Bust of a woman

Italian (possibly Montelupo)
Renaissance
about 1490–1500


Dimensions

53.3 x 43.2 x 21.6 cm (21 x 17 x 8 1/2 in.)

Accession Number

54.146

Medium or Technique

Tin-glazed earthenware (maiolica)

On View

Italian Renaissance Gallery (Gallery 206)

Collections

Europe

Classifications

Earthenware

Head turned slightly left, sleeves striped in green, blue and yellow. Yellow bodice with flowered ornament, painted necklace. White bandings in hair surround hole in top of head.


There are very few large-scale sculptures in maiolica, a material usually reserved for smaller vessels and plates. But here the characteristic colors of Renaissance pottery are used in a portrait bust of a young woman who wears bright, sumptuous clothes and jewels, characteristic dress for a young betrothed or recently married woman. The ambitious maker of this bust even tried to achieve realistic flesh tones in the glazes.

Provenance

Emile Gavet (b. 1830 - d. 1904), Paris [see note 1]. Probably by 1907, J. Pierpont Morgan (b. 1837– d. 1913), London; 1916, sold from the Morgan collection to Duveen Brothers, Inc., London and Paris [see note 2]; 1932, shipped from Duveen, Paris, to Duveen, New York; 1954, sold by Duveen to the MFA for $12,000. (Accession Date: April 8, 1954)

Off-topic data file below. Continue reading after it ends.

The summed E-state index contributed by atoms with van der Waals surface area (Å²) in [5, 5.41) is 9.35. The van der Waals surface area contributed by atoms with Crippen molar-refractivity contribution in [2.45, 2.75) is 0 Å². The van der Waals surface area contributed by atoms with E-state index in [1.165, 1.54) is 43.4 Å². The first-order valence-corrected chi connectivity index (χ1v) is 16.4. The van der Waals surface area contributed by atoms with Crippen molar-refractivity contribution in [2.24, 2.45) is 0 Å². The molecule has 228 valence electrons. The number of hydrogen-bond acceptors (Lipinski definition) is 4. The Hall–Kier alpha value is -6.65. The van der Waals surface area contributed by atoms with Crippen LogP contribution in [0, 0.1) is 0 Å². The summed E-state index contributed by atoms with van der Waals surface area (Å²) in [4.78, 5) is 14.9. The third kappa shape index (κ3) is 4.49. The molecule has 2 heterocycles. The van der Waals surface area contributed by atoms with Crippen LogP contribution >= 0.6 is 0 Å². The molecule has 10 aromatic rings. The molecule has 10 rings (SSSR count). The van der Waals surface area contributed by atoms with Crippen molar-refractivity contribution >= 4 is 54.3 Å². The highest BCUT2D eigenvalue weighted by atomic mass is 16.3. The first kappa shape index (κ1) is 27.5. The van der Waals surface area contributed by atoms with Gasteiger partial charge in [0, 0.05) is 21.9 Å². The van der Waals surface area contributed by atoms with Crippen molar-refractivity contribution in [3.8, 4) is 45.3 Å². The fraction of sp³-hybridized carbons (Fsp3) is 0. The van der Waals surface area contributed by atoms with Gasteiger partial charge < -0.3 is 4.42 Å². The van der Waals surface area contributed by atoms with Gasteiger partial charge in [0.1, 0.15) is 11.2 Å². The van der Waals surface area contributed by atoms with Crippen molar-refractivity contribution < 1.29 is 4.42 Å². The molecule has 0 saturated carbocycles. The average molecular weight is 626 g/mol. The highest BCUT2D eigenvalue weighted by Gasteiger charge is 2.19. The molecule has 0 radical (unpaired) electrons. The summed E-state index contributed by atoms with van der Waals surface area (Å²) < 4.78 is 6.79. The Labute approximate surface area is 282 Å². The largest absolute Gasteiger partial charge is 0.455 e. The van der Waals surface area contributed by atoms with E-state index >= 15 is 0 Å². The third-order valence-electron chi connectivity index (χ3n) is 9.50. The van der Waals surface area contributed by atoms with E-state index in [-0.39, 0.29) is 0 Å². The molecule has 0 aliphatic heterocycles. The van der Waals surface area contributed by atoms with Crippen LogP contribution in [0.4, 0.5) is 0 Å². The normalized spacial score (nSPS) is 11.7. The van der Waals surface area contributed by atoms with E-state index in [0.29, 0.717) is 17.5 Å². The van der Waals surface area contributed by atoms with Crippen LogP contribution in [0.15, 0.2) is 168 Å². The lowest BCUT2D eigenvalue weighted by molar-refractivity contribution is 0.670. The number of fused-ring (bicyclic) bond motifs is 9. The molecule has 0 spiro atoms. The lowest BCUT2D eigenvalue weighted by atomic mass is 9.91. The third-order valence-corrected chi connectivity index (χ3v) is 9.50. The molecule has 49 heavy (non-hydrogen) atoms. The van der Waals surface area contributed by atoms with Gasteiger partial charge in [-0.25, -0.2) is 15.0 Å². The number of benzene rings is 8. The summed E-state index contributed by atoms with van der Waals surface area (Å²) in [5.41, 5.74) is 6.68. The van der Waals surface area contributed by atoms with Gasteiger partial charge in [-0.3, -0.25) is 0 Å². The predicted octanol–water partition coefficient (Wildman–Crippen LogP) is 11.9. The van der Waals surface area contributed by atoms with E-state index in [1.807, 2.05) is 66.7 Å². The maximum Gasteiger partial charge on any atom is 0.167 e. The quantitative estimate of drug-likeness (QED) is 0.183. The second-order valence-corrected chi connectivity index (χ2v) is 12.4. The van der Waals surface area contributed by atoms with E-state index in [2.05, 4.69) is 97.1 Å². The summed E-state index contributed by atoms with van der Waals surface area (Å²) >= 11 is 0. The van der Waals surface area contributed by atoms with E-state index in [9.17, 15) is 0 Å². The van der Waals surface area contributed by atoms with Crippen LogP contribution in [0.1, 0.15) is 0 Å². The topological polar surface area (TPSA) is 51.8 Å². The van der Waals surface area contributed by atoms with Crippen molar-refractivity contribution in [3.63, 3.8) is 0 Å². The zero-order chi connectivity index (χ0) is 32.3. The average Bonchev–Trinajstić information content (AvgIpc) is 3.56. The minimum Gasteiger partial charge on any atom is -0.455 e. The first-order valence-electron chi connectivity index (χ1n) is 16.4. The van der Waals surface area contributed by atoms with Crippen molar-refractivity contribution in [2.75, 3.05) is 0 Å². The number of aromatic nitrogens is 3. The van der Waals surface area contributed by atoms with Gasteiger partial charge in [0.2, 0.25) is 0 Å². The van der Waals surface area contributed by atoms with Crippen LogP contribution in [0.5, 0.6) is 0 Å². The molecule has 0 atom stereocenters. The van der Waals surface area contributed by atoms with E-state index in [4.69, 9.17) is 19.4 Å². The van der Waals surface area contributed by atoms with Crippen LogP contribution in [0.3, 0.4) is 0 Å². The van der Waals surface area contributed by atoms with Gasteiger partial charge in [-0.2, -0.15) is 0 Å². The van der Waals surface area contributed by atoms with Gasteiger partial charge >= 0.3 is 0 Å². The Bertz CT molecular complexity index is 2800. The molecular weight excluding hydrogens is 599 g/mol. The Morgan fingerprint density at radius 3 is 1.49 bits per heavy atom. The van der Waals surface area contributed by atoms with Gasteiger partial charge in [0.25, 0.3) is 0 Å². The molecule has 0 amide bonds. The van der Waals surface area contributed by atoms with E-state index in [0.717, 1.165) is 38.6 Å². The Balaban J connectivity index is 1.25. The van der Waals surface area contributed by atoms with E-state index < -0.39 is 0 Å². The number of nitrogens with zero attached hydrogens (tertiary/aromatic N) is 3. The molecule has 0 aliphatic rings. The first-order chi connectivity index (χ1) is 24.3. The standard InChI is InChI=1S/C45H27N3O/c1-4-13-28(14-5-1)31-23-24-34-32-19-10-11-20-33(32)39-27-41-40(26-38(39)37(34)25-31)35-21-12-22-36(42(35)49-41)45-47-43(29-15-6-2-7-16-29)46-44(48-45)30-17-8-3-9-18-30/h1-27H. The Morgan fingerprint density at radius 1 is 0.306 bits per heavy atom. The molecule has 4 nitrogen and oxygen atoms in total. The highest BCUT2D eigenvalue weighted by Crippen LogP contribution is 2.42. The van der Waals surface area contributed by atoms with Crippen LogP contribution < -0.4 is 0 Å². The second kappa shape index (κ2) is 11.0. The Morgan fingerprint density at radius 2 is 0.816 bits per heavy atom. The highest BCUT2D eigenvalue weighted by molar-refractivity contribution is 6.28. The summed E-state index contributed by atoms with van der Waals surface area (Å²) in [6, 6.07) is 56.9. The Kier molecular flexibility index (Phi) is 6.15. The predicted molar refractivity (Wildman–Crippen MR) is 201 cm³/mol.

NOTES:
[1] According to a letter from Bernard Rackham to Georg Swarzenski (May 24, 1955; in MFA curatorial file). This has not been verified.

[2] The bust was first published by Georg Swarzenski in Illustrierte Geschichte des Kunstgewerbes, vol. 1 (Berlin, 1907), pp. 512, 514, where it was said to be in London. It was probably already in the collection of J. Pierpont Morgan at this time. In a letter to Georg Swarzenski, Edward Fowles of Duveen (March 24, 1954; Duveen Brothers records, Getty Research Institute, Box 262, folder 18) writes that the bust "must have been one of the very early purchases by Mr. J. P. Morgan, Sr., and probably from Durlacher Brothers, from whom he purchased most of his early works of art. After Mr. Morgan, Sr.'s death, we bought the bust with the remainder of the Majolica Collection from the family, in 1916."

Credit Line

William Francis Warden Fund